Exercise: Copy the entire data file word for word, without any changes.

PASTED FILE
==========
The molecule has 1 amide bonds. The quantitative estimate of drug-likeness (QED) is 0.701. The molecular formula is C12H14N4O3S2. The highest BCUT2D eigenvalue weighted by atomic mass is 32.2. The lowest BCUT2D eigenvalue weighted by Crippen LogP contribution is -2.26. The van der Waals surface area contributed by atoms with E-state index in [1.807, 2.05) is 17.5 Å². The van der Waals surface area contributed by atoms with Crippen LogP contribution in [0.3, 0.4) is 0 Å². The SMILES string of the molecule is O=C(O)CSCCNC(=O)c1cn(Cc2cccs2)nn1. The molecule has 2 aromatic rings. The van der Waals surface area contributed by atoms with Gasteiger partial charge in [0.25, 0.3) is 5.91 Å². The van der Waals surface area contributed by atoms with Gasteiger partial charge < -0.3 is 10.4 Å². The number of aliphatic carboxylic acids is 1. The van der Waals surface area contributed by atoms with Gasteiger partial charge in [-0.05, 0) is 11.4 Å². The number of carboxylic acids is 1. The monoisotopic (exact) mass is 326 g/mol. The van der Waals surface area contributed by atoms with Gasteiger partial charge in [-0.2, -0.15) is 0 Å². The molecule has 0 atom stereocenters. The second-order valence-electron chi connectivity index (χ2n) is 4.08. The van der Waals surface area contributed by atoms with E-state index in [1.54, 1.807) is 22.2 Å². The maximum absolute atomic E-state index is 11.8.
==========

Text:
The molecule has 1 amide bonds. The quantitative estimate of drug-likeness (QED) is 0.701. The molecular formula is C12H14N4O3S2. The highest BCUT2D eigenvalue weighted by atomic mass is 32.2. The lowest BCUT2D eigenvalue weighted by Crippen LogP contribution is -2.26. The van der Waals surface area contributed by atoms with E-state index in [1.807, 2.05) is 17.5 Å². The van der Waals surface area contributed by atoms with Crippen LogP contribution in [0.3, 0.4) is 0 Å². The SMILES string of the molecule is O=C(O)CSCCNC(=O)c1cn(Cc2cccs2)nn1. The molecule has 2 aromatic rings. The van der Waals surface area contributed by atoms with Gasteiger partial charge in [0.25, 0.3) is 5.91 Å². The van der Waals surface area contributed by atoms with Gasteiger partial charge < -0.3 is 10.4 Å². The number of aliphatic carboxylic acids is 1. The van der Waals surface area contributed by atoms with Gasteiger partial charge in [-0.05, 0) is 11.4 Å². The number of carboxylic acids is 1. The monoisotopic (exact) mass is 326 g/mol. The van der Waals surface area contributed by atoms with Gasteiger partial charge in [-0.2, -0.15) is 0 Å². The molecule has 0 atom stereocenters. The second-order valence-electron chi connectivity index (χ2n) is 4.08. The van der Waals surface area contributed by atoms with E-state index in [1.54, 1.807) is 22.2 Å². The maximum absolute atomic E-state index is 11.8.